Antiwar Protests Spread to Smaller Cities – Rallies, Marches, Sit-Ins & Civil Disobedience
COLUMBIA, S.C. — Holding up posters and peace signs, a larger than expected crowd of more than 70 people gathered at the Statehouse on Wednesday as part of a national day of protest marking the fifth anniversary of combat in Iraq. Brisk winds and the threat of severe weather didn’t deter protesters who demonstrated on one of Columbia’s busiest streets, as motorist honked and flashed two-fingered peace signs back at the group. One activist said public sentiment has grown against the war and protesters get a different response than they used to.
BERKELEY, CA. A rallyl was held at Martin Luther King Jr. Civic Center Park at noon to hear peace activist Cindy Sheehan speak. About 80 to 100 people, mostly Berkeley High School students marched afterward to the Marine Corps recruiting station on Shattuck Square, where demonstrators had gathered earlier. After a short rally at the recruiting station – which has been the focus of a weeks-long protest mounted by the anti-war group Code Pink – a group of about 15 marched to the UC Berkeley campus and around the city. A half dozen or so counterprotesters trailed along.
RENO, NEVADA. 200 protesters rallied outside the Federal Building.
CEDAR FALLS, IOWA – The numbers of war opponents in this city grew tonight, and organizers say their their protest is gaining support.
At the intersection of Main and University, Iraq war protestors prop up signs twice their size in hopes of spreading a single message. “To show peace,” says five-year-old Japhy Holt. Peaceful protests have been a part of the sidewalk since the war started five years ago. Once a month, every month, the Cedar Valley United for Peace and Justice group takes control of the corner, no matter how many people show up. “Last month’s protest I think we had maybe 14 people,” says Anne Johnson, a war protestor. Wednesday night, protestors lined the block. “People are waking up and saying they can’t believe it’s been five years,” says Chris Schwartz, a protest organizer. [For more, go here.]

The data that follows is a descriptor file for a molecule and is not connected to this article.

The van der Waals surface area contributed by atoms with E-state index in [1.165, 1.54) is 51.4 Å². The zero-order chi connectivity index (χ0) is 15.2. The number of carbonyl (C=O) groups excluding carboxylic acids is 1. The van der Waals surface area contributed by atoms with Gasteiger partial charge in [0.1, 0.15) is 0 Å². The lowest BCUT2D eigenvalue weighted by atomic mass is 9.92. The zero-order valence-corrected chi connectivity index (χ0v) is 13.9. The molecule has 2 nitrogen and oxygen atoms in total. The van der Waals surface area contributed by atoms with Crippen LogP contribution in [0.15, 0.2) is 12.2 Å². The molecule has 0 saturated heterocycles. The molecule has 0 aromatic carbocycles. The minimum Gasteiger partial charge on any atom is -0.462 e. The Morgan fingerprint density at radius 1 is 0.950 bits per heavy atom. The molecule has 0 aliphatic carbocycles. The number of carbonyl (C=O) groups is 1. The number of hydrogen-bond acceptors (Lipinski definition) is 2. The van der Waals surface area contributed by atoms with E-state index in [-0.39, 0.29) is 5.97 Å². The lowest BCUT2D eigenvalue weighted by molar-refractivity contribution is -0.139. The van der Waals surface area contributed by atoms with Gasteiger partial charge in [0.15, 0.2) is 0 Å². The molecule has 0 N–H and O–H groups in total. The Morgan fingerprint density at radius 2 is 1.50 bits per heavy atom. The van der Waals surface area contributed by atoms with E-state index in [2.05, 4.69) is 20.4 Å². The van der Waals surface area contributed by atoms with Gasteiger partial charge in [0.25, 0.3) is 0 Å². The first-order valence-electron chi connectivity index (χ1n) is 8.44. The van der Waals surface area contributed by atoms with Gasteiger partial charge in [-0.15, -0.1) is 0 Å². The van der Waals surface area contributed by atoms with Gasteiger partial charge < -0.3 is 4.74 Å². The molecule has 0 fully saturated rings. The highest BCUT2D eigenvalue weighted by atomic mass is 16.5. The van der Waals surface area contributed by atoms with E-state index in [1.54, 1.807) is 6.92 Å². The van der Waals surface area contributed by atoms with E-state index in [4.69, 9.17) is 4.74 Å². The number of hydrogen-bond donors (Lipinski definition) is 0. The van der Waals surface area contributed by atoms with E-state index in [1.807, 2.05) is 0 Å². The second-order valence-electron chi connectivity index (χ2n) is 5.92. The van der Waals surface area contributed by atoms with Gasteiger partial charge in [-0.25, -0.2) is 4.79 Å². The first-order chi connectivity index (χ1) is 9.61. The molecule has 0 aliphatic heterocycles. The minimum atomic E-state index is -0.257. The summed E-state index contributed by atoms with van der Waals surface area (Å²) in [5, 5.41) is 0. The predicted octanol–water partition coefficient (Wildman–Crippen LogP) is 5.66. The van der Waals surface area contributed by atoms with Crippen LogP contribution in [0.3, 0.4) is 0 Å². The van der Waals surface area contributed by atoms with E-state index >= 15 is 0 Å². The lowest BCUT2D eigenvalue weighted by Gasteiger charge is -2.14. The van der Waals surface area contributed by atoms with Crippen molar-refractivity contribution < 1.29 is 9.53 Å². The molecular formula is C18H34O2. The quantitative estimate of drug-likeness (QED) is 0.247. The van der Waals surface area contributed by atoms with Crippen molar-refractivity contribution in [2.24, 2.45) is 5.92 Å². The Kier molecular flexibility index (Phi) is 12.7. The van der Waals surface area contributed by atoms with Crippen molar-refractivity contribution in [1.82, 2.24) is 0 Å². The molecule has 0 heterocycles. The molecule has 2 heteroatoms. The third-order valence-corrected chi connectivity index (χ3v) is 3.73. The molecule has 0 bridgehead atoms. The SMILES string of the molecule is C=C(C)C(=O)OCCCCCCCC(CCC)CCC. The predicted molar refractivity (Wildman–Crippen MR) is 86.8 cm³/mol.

LEWISBURG, WEST VIRGINIA. Nearly 50 members of the Greenbrier Valley Citizens for Change braved rain Wednesday to protest the Iraq war.
NIAGARA FALLS: A group of 20 people standing in front of a Main Street church barely spoke a word Wednesday afternoon. But their message came through loud and clear: “Stop the war in Iraq.” …And there were plenty of horn honks during the demonstration, which was staged in front of the Unitarian Universalist Church of Niagara from 4 to 5 p.m. to attract the rush hour traffic.
DALLAS, TEXAS.“Five Years TOO Long” Peace Rally took place later after a press conference held by religious leaders. The rally was held at Dealey Plaza. A candlelight vigil followed the rally, sponsored by MoveOn.org.
CHICOPEE, MASS., eight people were arrested when they blocked a gate at Westover Air Reserve Base, police said.
HARTFORD, CONN. Five people were arrested for blocking the front door of a federal courthouse.
OMAHA, NEBRASKA. Dozens of antiwar protesters marched along a major highway, and took position on an overpass to display banners, flags and signs to passing motorists.
CINCINNATI, OHIO – Approximately 400 T-shirts were displayed in a 2 mile long stretch, each representing a US death in Iraq.
CHICAGO – Several hundreds of people gathered at the Federal Plaza for a large march downtown, planned for 7pm local time. [Go here for Chicago TV coverage.] Estimate of up to 10,000 marched downtown. (See separate report on Chicago.)
ATTENTION: If you attended any of the above actions or had your own, please send us a comment.